A REPORT by the Methodist Church examining the Boycott,
Divestment, and Sanctions (BDS) movement has been criticised by the
Israeli Embassy and the Board of Deputies of British Jews.
The briefing was prepared by the Church in response to a request
by the Methodist Conference last year. The BDS campaign calls for
an international boycott and disinvestment from of Israeli goods
and companies, especially those commercially involved with
settlements inside the occupied West Bank.
While the briefing does not recommend that the Methodist Church
join the BDS movement, it was condemned by the Israeli Embassy as
an attempt to "legitimise the extremist BDS political
A spokesman from the embassy said: "This is a troubling
departure from the Methodist Church's long tradition of genuine
listening and promoting reconciliation and justice."
Since 2010, the Methodist Church has supported a limited boycott
of goods and services from Israeli settlements in the West Bank. It
also has a policy of avoiding investment in companies which are
involved in such settlements.
The briefing examines arguments in favour of a more general
boycott and divestment regime, but states that it does not make a
judgement on the BDS movement.
The report says that the Methodist Church recognises both the
Palestinian right to self-determination and the national
aspirations of the Jewish people. It says: "As, sadly, given the
increasing levels of anger and frustration, the prospect of a new
armed conflict cannot be ruled out, the need for effective
non-violent strategies has never been greater.
"Among the strategies for non-violence, BDS has come to be
regarded by many Palestinians and others as particularly
The report suggests that everyday life for Palestinians is
overshadowed by occupation in the West Bank, and blockade in the
Gaza Strip, and that by continuing to build settlements in the West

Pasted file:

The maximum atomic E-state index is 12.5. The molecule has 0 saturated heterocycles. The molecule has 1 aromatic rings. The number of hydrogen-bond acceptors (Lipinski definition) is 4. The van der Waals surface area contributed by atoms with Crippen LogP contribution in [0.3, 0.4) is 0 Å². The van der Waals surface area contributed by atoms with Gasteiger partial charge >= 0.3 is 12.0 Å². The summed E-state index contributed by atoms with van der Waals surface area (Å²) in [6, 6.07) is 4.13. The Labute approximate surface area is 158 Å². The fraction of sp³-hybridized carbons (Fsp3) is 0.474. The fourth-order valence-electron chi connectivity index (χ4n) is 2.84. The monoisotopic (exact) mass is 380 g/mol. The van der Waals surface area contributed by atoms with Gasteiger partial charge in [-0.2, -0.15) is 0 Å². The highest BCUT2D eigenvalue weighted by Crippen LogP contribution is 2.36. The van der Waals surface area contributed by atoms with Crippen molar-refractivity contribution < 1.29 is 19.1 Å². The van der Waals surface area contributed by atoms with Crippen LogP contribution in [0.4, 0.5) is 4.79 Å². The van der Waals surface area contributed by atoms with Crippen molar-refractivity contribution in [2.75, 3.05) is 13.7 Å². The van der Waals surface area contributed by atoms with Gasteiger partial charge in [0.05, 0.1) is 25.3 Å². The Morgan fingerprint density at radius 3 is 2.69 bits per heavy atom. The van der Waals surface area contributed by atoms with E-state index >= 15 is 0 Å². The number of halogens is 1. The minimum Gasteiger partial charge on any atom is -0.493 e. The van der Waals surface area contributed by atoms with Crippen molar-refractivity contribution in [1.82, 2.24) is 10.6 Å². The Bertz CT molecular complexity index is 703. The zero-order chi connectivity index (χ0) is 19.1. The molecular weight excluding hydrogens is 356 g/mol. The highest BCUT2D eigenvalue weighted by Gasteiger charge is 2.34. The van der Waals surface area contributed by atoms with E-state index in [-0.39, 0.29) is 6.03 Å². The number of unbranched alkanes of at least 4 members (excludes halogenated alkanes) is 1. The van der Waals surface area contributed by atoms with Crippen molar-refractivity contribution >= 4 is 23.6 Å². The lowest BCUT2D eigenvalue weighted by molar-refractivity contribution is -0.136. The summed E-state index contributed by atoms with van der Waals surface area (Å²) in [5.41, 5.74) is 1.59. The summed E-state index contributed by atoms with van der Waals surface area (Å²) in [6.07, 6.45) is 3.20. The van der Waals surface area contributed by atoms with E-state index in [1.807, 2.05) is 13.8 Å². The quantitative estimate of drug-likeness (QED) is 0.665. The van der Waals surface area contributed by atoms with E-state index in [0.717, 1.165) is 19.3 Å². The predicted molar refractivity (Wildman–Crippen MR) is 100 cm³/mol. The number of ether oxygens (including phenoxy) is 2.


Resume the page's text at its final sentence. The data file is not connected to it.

Bank, Israel has jeopardised hopes for a successful two-state
solution. It also acknowledges the fact that a general boycott of
Israel would be likely to cause Palestinians to lose jobs and
Among Methodists, there is no consensus on the Israel-Palestine
conflict, the briefing concludes. Some Methodists are Christian
Zionists who wholeheartedly support Israel; others are sympathetic
to the Palestinian cause; many are unsure.
Despite the cautious tone of the briefing, it was criticised by
the vice-president of the Board of Deputies of British Jews,
Jonathan Arkush. "In view of the clear and present dangers to the
peace process today, the last thing we need are more ways to prise
apart the two national communities. Achieving [a peaceful two-state
solution] will take the dialogue and compromise that is anathema to
the BDS movement."
The report was flawed, Mr Arkush said, because it did not offer
alternative courses of action to a boycott. "We look today at a
Middle East . . . where Christians flee for their lives, and where
the Israel-Palestine conflict seems more intractable than ever.
"It is a challenge to Methodists, to Jews, and to all people who
say that they want peace - both in the UK and in the region itself.
The challenge is this: if you want peace, go out and make it
happen. Build bridges, not boycotts. Don't divest and divide.
Invest in peace and dialogue."
A spokeswoman for the Methodist Church declined to comment on
the Board of Deputies' criticism.